3 ways to stop hitting a slice, according to a Top 100 Teacher

kiradech aphibarnrat points

Hitting a slice is one of the most frustrating ailments in golf. Here are three ways you can rid yourself of the nasty shot.

Getty Images

The slice is one of the most common — and frustrating — misses in golf. It’s usually found among high handicappers, and it’s something that can wreck your golf game if you don’t find a solution.

Not only does a slice veer off line, it also robs you of tons of power. When you hit a banana slice, your clubhead swipes across the ball with a glancing blow — hardly the recipe for a solid strike. If you want to catch the ball in the center of the face, you’ve got to make some adjustments to your swing.

For help with that, we turn to GOLF Top 100 Teacher Kellie Stenzel, who’s provided three solutions for conquering your slice. Check out her video below or read on for more.

1. Change your grip

One reason you might be slicing is a faulty grip. When you place your hands on the club in the wrong way, you’re setting yourself up for failure before you even take the club back. With that in mind, be sure you’re diligent about gripping the club the right way.

When you’re gripping the club with your lead hand, make sure you turn your hand over enough so that you can see the knuckles on the back of that hand.

“If you’ve switched into an unfortunately more comfortable position of thumb straight down, that can produce an open clubface,” Stenzel says. “And that will produce the slice.”

Before you make any other changes to your swing, check your grip. If that’s the main problem, you can fix your slice without making any noticeable changes to your swing. All you’ll need to alter is how you hold the club.

2. Check your backswing

Another reason you might be slicing the ball is the way you’re taking the club to the top of the backswing. If you’re getting too loose and disconnected on the way to the top of the swing, it’s very easy to hit a slice.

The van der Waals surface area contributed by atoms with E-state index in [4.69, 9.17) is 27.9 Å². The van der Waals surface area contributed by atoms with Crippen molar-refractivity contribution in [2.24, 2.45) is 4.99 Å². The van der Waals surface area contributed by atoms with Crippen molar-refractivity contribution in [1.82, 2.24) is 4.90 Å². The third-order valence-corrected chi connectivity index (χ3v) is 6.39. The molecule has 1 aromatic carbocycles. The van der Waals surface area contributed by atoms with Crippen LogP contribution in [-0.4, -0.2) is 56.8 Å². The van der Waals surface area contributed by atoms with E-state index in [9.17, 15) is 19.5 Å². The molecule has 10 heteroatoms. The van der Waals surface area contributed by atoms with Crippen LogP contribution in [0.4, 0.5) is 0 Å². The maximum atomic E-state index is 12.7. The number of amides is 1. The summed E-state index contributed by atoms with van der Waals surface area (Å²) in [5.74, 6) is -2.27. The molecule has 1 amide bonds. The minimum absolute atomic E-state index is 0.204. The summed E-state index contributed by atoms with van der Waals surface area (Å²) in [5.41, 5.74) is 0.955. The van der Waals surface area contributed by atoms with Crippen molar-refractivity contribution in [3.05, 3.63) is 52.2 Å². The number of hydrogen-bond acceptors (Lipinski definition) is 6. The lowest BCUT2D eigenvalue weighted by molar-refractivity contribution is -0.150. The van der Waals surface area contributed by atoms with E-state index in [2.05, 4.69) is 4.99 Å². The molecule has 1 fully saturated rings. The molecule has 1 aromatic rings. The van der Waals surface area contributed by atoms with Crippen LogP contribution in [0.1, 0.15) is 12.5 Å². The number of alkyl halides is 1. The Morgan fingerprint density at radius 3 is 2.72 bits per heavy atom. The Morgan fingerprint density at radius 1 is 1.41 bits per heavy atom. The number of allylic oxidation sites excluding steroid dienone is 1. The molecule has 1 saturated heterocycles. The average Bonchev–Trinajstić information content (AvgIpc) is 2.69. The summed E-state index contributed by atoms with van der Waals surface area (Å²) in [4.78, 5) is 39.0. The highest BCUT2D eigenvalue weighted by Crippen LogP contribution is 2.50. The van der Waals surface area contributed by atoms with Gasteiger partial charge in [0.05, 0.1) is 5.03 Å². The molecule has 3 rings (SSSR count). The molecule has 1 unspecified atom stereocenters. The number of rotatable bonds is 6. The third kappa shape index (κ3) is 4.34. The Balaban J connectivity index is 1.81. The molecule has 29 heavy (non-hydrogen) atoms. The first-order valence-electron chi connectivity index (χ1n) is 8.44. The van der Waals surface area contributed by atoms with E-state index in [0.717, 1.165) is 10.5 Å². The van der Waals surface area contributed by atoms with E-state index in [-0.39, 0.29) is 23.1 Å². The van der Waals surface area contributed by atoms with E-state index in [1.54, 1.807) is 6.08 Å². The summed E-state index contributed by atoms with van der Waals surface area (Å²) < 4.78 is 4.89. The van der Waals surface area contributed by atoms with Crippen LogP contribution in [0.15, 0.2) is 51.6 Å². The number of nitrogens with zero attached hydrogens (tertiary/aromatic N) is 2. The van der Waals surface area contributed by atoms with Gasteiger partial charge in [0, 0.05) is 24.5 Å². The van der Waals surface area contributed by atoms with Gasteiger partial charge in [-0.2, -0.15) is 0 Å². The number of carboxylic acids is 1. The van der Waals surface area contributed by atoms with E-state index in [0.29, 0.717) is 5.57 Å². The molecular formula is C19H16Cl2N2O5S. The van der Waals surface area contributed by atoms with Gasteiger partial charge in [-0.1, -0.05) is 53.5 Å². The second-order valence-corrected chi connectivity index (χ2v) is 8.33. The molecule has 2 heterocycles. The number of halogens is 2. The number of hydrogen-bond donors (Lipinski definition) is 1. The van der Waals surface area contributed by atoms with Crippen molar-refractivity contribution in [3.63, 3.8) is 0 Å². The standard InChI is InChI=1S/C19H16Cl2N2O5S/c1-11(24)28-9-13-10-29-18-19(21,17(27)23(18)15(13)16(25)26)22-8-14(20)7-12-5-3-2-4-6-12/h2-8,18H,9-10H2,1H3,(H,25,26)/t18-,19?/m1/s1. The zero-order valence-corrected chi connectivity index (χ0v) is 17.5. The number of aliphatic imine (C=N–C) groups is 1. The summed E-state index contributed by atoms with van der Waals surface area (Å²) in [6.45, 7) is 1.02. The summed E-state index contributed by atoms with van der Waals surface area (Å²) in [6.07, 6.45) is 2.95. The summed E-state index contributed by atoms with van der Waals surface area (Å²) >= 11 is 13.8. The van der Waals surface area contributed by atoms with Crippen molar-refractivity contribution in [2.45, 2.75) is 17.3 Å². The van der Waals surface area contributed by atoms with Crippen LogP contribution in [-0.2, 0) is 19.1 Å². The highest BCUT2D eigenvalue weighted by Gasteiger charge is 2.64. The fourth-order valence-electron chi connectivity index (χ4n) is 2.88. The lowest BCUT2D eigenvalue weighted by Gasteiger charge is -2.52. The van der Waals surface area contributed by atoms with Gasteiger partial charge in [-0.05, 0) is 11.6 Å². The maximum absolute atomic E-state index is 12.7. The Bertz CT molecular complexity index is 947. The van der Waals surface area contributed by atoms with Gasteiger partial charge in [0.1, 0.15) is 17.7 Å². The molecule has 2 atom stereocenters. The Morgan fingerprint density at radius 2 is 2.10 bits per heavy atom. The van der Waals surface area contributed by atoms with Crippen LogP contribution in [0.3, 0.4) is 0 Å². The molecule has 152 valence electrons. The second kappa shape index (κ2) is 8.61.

“We want to keep that [lead] arm nice and close so your shoulders turn,” Stenzel says. “That allows the club to be delivered to the golf ball on the proper path.”

By keeping your lead arm close to you chest, it’s much easier to get the club on an in-to-out path when coming into impact.

3. Stay relaxed

Excess tension is another factor that can lead to a slice. And to get rid of that tension, Stenzel recommends the “split-hand drill.”

The drill is simple. All you need to do is grab your driver and grip the club with your hands split. Your trail hand should be about four or five inches below your lead hand.

“What I want you to feel is how it helps your elbows to fold,” Stenzel says. “These relaxed elbows allow the clubface to stay straight.”

Once you start releasing properly and getting the clubface to stay square, you’ll start hitting the ball straighter in no time.

Zephyr Melton

Golf.com Editor

Zephyr Melton is an assistant editor for GOLF.com where he spends his days blogging, producing and editing. Prior to joining the team at GOLF, he attended the University of Texas followed by stops with the Texas Golf Association, Team USA, the Green Bay Packers and the PGA Tour. He assists on all things instruction and covers amateur and women’s golf. He can be reached at zephyr_melton@golf.com.